This episode of NCIS: LA did more good for nerds than 5 seasons of Big Bang Theory

Illustration for article titled This episode of emNCIS: LA/em did more good for nerds than 5 seasons of emBig Bang Theory/em

Um, did anyone watch NCIS: Los Angeles last night? The NCIS spin-off procedural about Navy cops who are also somehow terrorist-fighting super spies that have gunfights in the LA streets every single episode? No? Well, then you missed a watershed moment in the portrayal of nerds on mainstream TV. Seriously! Last night's episode of NCIS: LA ("Collateral") did more good for nerds than The Big Bang Theory has ever done, and here's why.

Let me start out by saying mainstream TV and procedurals like Law & Order, CSI, NCIS and all the other acronym-based dramas are TV's bread and butter, and rife with stereotypes. Not in the racist or sexist sense, but in that they present familiar character archetypes because they're more easily digestible for mass audiences. The "nerd" is one of the last palatable clichés, which is why so many shows have a "nerd" on them - usually a tech/computer person, invariably into every single nerdy thing the writers can think of, always socially awkward (especially with the opposite sex), etc. Basically, these characters can never be slightly nerdy, they pretty much have to be Sheldon. Otherwise, how would people understand that he/she is a nerd?

Which makes what happened on NCIS: LA last night so amazing. First of all, the show begins with a retired spy working as a consultant for a Call of Duty-type videogame company. As a dude who has seen pretty much every single Law & Order, I can assure you every time a videogame is mentioned in a procedural, the episode invariably involves the protagonists finding a little coven of nerds who either 1) make the game obsessively or 2) play the game obsessively, and generally the murderer ends uo being the nerd who has gotten so obsessed with the game he's become unhinged from reality.


But the spy's videogame consultant gig isn't portrayed as him selling out to nerds. It's not even discussed dismissively. It's actually mentioned simply as a viable career choice, one that pays him well, and one that doesn't require this super-manly James Bond wanna-be to even be nerdy - a first on mainstream TV, as far as I know.

Obviously, that's not close to all. NCIS: LA's nerds - because again, these shows have to have them - are Eric and Nell, the tech geeks (pictured above). Throughout the show's four seasons, they've been portrayed as extremely nerdy, into comics, cartoons, getting flustered when flirting, etc., although the show has generally been pretty good about also making them seem like rational human beings who can still function in society. But last night, something insane happened.

They revealed they were into football.

Nerds?! Can have hobbies that aren't nerdy? MADNESS. As a nerd who loves football himself, the fact that mainstream entertainment has even considered the possibility that nerds might have non-nerd interests BLOWS MY MIND. It's not about liking sports, although certainly that's the easiest signifier TV has for something that is non-nerdy. Seriously, this weird, wonderful scene alone reveals to the masses that nerds do not have to be solely defined by their nerd-dom - that nerds can be fully realized people, too. Look, I won't pretend that nerd stereotyping is anything as awful as sexual or racial stereotyping, and it's not like this is the world's biggest achievement. But personally, as a nerd, to see this? I was both excited and gratified.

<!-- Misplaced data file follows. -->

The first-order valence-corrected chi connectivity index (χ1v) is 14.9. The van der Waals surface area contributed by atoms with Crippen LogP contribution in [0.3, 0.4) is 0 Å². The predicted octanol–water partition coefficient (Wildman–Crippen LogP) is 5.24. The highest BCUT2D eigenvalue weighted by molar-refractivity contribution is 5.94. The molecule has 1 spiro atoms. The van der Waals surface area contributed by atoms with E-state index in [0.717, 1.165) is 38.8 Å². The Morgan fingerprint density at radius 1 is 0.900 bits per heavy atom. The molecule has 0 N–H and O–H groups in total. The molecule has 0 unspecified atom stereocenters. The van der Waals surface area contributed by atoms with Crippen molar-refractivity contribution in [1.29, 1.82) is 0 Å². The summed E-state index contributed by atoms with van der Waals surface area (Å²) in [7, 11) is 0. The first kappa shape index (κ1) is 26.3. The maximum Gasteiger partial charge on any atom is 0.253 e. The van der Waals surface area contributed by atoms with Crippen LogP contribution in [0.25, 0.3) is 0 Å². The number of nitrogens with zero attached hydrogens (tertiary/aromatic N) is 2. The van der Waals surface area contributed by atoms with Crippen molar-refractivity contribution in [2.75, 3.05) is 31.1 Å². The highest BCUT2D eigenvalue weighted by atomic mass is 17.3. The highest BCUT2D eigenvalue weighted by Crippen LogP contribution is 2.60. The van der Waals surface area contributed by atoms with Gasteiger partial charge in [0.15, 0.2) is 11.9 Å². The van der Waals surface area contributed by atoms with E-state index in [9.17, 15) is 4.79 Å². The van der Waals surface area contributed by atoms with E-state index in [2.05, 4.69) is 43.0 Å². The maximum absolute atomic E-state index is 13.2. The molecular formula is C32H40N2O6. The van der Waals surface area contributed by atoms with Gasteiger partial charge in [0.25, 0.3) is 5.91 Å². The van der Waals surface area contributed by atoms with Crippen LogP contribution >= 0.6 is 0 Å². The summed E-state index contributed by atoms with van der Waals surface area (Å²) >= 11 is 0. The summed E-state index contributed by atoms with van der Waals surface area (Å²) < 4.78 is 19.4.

Illustration for article titled This episode of emNCIS: LA/em did more good for nerds than 5 seasons of emBig Bang Theory/em

As an echo of this incredible revelation, NCIS: LA's main protagonists - super tough heterosexual alpha males Chris O'Donnell and LL Cool J - have a discussion about cartoons and who is better, Hong Kong Phooey or Underdog. THE MAIN CHARACTERS HAVE A NERDY CONVERSATION AND AREN'T CONSIDERED DISGUSTING, GROSS, INSANE, SOCIALLY MALADJUSTED NERDS. Although LL Cool J is called a geek later, but mostly because he recites a lengthy diatribe about how vinyl being better than MP3s.


Nerds having non-nerd interests! Non-nerds having a nerdy discussion and not being embarrassed or chastised for it! Working on a videogame portrayed as a legitimate profession! Look, I know NCIS: LA isn't in io9's wheelhouse, and I probably sound insane right now (as I was excitedly ranting about how nerd-positive this episode was for "my people," my wife certainly laughed at me like I was insane). But I honestly think this was a watershed moment in the portrayal of nerds in mainstream pop culture. It's the most nerd-positive hour of TV I've ever seen, and the fact it was on a CBS primetime procedural - hardly the bastion of cultural progress - made it even more astounding.

I wouldn't watch the episode - unless you're into these kind of shows like I am, I've told you all the good stuff (besides, it was a pretty goofy episode otherwise, which for NCIS: LA is saying something). Just know that for one wonderful, weird hour, the most mainstream of mainstream TV shows talked about nerds like they were actual people. It was not something I was expecting to see. And it was really, really nice.


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Football is one of those things that I don't understand why people think nerds wouldn't like. It's a hybrid turn-based/real-time strategy game, which sounds right up the nerd alley. Of course, real people aren't like stereotypes portrayed in TV or movies. Good to know that a TV show showed it as something unremarkably normal.